- The all-electric 2022 Mercedes-Benz EQS 450+ has a single electric motor driving the rear wheels that delivers 329 horsepower and 419 lb-ft of torque.
- The 450+ comes standard with adaptive air suspension, rear-axle steering and summer tires, a recipe that usually makes for supernatural handling.
- Higher-performance EQS models are available, but the 450+ won't be wowing anyone with its speed.
TRACK TESTED: 2022 Mercedes-Benz EQS 450+ Punches Below Its Weight
Our new EV range leader is an also-ran at the drag strip
Just a short time ago we reported that the 2022 Mercedes-Benz EQS 450+ set a new record in Edmunds' real-world EV range test, traveling 422 miles on a single charge. But the entry-level EQS 450+ has just 329 horsepower and 419 lb-ft of torque to motivate its considerable mass, which doesn't bode well for track-test performance. In the name of science, though, we took the EQS 450+ to the track and let it loose. Here's how the big new Benz accelerated, braked and handled at the limit.
How does the Mercedes-Benz EQS 450+ perform?
First of all, we should note that our test car was about as close to a bare-bones example as you can get. Massaging seats and fancy ambient lighting were the only significant options our vehicle came equipped with. Features aside, every EQS 450+ comes with a single electric motor that essentially delivers those 329 horses straight to the rear wheels since the EQS doesn't use a transmission.
One of our favorite games to play when going through our vehicle safety checks at our test track is, "How much does it weigh?" Electric vehicles in particular can be pretty tricky since their batteries add considerable mass for their size. We recently tested a twin-turbo V8 S-Class with all-wheel drive and had it up on the scales. Which do you think weighed more, the S-Class or our stripped-down EQS 450+? Perhaps you guessed the EQS, but would you believe it outweighs the V8 S-Class by more than 400 pounds?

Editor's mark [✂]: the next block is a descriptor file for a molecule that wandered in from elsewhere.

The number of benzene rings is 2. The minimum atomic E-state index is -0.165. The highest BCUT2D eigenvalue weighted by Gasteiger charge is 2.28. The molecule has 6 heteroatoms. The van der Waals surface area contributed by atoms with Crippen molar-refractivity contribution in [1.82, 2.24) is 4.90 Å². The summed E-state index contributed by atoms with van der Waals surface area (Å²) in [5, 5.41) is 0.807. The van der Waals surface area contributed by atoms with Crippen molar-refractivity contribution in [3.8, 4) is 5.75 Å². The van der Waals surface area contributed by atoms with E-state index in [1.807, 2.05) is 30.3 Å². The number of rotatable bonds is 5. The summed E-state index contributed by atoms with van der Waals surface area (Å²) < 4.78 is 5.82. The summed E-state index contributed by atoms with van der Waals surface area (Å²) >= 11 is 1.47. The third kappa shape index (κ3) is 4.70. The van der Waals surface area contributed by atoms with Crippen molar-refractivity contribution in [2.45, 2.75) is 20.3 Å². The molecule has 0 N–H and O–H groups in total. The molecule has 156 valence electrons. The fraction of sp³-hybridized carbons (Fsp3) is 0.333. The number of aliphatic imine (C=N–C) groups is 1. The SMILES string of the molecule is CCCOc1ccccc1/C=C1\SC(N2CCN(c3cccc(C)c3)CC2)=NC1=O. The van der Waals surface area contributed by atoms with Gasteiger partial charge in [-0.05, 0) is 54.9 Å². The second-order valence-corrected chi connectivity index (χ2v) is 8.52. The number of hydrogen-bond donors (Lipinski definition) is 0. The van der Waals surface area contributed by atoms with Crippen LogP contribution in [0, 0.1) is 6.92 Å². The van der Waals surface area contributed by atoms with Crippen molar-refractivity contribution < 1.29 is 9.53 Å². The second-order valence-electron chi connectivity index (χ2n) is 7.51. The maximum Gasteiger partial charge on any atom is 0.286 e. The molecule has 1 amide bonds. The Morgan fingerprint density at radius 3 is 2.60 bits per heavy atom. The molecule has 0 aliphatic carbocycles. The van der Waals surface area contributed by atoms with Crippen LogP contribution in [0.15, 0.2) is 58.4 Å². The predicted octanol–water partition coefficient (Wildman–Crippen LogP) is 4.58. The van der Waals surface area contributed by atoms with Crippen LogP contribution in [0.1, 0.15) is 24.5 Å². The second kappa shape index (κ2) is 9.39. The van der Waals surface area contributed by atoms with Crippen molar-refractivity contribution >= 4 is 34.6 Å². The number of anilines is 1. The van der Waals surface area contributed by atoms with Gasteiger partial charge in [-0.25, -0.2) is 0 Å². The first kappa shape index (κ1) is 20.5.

|2022 Mercedes-Benz EQS 450+||10/18/21||5,500 lbs||5.7 sec||14.1 sec @ 99.9 mph||111 ft||0.95 g|
|2021 Mercedes-Benz S 580 4Matic||9/20/21||5,069 lbs||4.7 sec||12.9 sec @ 110.8 mph||129 ft||0.86 g|
|2020 Genesis G90 Ultimate||03/16/20||4,842 lbs||5.7 sec||14.3 sec @ 98.2 mph||128 ft||0.87 g|
|2020 Tesla Model S Performance||11/16/20||4,934 lbs||2.9 sec||11.0 sec @ 120 mph||109 ft||0.97 g|
Launching the EQS is pretty straightforward. You just press the brake hard to initiate the auto hold feature and then mash the accelerator without any pedal overlap. We experimented with "power braking," where we overlap the brake and accelerator, but that only seemed to slow it down. Our best run was a 0-60 mph time of 5.7 seconds and a quarter mile of 14.1 seconds at 99.9 mph. By EV standards in this price range, that's unremarkable at best. In fact, it's neck-and-neck with not only the gas-powered Genesis G90 noted in the table, but also the 2021 Honda Accord Sport 2.0T, which hit 60 mph in 5.9 seconds en route to a 14.2-second quarter mile at 99.8 mph.
If you select Dynamic drive mode, there's a little more theater, as the sound that's played in the cabin helps create a sense of acceleration. But it made no difference in our times.
The EQS unsurprisingly feels very stable at speed, but we wish the brakes delivered a little more stopping confidence. It felt similar to the Tesla Model S Plaid, where we had to use most of the brake pedal's travel to reach maximum braking power. But by the actual measurements, the EQS does just fine, stopping in 111 feet from 60 mph. That's pretty darn good for a car that weighs 5,500 pounds. Summer tires definitely help here, an advantage the Genesis G90 didn't have.
The 450+ comes standard with an adaptive air suspension and rear-axle steering. Rear steering can make a car handle like magic, but that's not the case for this EQS. We think it primarily helps shorten the turning circle and aids in high-speed stability. The suspension is pretty soft even in the most dynamic setting, but it's not floppy. Steering is accurate but rather numb, and it feels a bit light even in the heaviest setting. The tires deliver ample cornering grip, pulling an admirable 0.95 g average around our skidpad, and there's a good sense of balance from front to back. But the 450+ is definitely more luxury sedan than sport sedan. We anticipate that changing with the sportier variants coming out shortly.
The 2022 Mercedes-Benz EQS 450+ is a solid full-size luxury EV with incredible real-world range. We awarded it high marks in our EV rankings and look forward to testing both the EQS 580 and AMG variants in the near future. Stay tuned.